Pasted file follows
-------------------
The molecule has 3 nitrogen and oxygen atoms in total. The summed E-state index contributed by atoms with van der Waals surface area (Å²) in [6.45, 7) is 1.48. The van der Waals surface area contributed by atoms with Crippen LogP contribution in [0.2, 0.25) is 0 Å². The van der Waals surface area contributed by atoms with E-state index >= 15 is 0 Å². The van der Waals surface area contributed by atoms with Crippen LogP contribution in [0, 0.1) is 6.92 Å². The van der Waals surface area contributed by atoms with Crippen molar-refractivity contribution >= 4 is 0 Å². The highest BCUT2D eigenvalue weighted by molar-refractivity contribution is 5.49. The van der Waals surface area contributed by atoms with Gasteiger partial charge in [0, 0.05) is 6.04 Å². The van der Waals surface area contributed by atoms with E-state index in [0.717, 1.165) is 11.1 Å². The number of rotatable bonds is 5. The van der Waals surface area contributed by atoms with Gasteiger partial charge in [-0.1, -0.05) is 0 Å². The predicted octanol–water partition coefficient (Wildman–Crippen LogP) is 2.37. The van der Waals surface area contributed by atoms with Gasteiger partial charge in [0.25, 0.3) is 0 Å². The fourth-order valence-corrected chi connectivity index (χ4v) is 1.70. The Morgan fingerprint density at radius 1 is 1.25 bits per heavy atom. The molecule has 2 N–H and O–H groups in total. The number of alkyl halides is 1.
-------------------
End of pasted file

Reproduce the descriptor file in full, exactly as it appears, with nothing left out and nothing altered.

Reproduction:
The molecule has 3 nitrogen and oxygen atoms in total. The summed E-state index contributed by atoms with van der Waals surface area (Å²) in [6.45, 7) is 1.48. The van der Waals surface area contributed by atoms with Crippen LogP contribution in [0.2, 0.25) is 0 Å². The van der Waals surface area contributed by atoms with E-state index >= 15 is 0 Å². The van der Waals surface area contributed by atoms with Crippen LogP contribution in [0, 0.1) is 6.92 Å². The van der Waals surface area contributed by atoms with Crippen molar-refractivity contribution >= 4 is 0 Å². The highest BCUT2D eigenvalue weighted by molar-refractivity contribution is 5.49. The van der Waals surface area contributed by atoms with Gasteiger partial charge in [0, 0.05) is 6.04 Å². The van der Waals surface area contributed by atoms with E-state index in [0.717, 1.165) is 11.1 Å². The number of rotatable bonds is 5. The van der Waals surface area contributed by atoms with Gasteiger partial charge in [-0.1, -0.05) is 0 Å². The predicted octanol–water partition coefficient (Wildman–Crippen LogP) is 2.37. The van der Waals surface area contributed by atoms with Gasteiger partial charge in [0.25, 0.3) is 0 Å². The fourth-order valence-corrected chi connectivity index (χ4v) is 1.70. The Morgan fingerprint density at radius 1 is 1.25 bits per heavy atom. The molecule has 2 N–H and O–H groups in total. The number of alkyl halides is 1.